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March 27, 2002
Praha: Mala Strana (Russell)

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Mala Strana: the view from Karlův Most

On March 26th we left Wien and Österreich, and we headed north into one of the most anticipated destinations of our entire world trip: Praha (Prague) in the Česká Republika (Czech Republic).  Even when we first began planning our trip two years ago, people would tell us, "You absolutely must visit Prague!  It's one of the most beautiful cities in the world."  (Strangely enough, this was usually followed by, "Well, I've never actually been there myself.  But everyone else tells me that it's wonderful!")  And now, our expectations were even higher because of the extraordinary time we had spent in Budapest.

Getting there was a bit more of a problem.  When we left Wien, there were very visible and well-marked signs towards "Praha."  However -- perhaps because we were dealing with an ex-Iron Curtain country -- the route we took was not the expected rapid ride via autobahn.  Instead, we meandered along two-lane country roads the entire way.  (In retrospect, it would have been faster if we had gone northeast up to Brno, then west back  to Praha -- we would have been on the autobahn the entire way).

Once we actually arrived in the city, even basic navigation became a challenge.  Gail, who was "on map" and navigating, had the task of deciphering the street names and getting us to the Hlavní Nádraží ("Main Train Station") -- Praha does not use the international pictograms on their signs.  Fortunately -- or unfortunately -- downtown traffic was at an absolute standstill, so we had plenty of time to read the daunting signs.  We finally found the Hlavní Nádraží... but we missed the turnoff into the parking lot.  We ended up parking our car on an area of walkway between the main boulevard and the train tracks (well, other cars were parked there too).  There, Russell left the rest of the family and went into the train station to find a phone.

(Our Praha accommodations had been made via email to Jarmila Krajčová at Dominium Prague -- she is an acquaintance of Tina, our landlord in Wien.  Jarmila's company does not appear in any of our tour books, so we had no idea where our apartment is located.  Fortunately, Jarmila provides a service of meeting her customers at the Hlavní Nádraží (they usually arrive by train) then driving them to their accommodations.  Even though we had a car, we had arranged for a similar plan of going to the Hlavní Nádraží, phoning Jarmila to meet us there, then having her caravan us to our apartment.)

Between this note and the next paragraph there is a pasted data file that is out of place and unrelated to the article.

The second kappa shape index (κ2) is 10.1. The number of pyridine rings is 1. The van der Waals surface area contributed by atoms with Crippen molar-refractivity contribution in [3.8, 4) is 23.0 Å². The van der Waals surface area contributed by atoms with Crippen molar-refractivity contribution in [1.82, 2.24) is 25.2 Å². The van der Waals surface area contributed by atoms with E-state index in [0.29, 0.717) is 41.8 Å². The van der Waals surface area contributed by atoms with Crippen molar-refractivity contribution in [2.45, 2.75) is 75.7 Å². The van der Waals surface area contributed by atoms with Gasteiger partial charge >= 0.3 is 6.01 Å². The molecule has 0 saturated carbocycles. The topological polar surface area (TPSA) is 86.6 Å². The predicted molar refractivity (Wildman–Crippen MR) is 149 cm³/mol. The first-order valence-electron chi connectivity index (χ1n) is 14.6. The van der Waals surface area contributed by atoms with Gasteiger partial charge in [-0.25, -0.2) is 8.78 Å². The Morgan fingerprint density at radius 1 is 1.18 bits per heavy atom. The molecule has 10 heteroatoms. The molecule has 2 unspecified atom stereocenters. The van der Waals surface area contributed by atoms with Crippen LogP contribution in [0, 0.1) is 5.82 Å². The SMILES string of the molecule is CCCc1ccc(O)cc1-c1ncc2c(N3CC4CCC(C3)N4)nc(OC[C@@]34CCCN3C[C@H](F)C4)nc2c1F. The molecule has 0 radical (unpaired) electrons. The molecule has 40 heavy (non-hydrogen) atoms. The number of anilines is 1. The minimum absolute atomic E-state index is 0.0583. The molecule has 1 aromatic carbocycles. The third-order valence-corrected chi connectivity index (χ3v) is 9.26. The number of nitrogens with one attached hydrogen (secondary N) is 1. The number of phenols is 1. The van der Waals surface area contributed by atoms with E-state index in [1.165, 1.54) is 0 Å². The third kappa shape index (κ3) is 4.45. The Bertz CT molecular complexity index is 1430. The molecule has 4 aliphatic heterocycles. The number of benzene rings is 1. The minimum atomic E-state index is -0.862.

Once inside the station, Russell was immediately approached by four Czech policemen who asked (in Czech) to see his passport (luckily, Russell was carrying all of our passports -- on the other hand, he wondered what Gail would do if she was similarly approached out at the car).  The policemen were kind enough to direct Russell (in Czech) to the phone, where he was relieved to discover that you can dial MCI International without depositing a coin first.  He reached Jarmila (who speaks perfect English -- in fact, her accent sounded Irish), who seemed to know exactly where we were parked and promised to meet us there in 20 minutes.

Exactly 20 minutes later, Jarmila arrived in her huge people-hauling van.  After a warm welcome, she led us through downtown Praha to our apartment, located next to the Mala Strana (Little Quarter) on the west side of the Karlův Most (Charles Bridge).  We were on the same street as the US Embassy, so we got to watch the 24-hour Czech policemen conduct bomb-checks on all cars passing through (they use little mirrors on the ends of sticks).  Our apartment was up one flight of stairs, and despite the secure street we were advised to bring all of our luggage in.  Fortunately, we found a parking space just outside our door.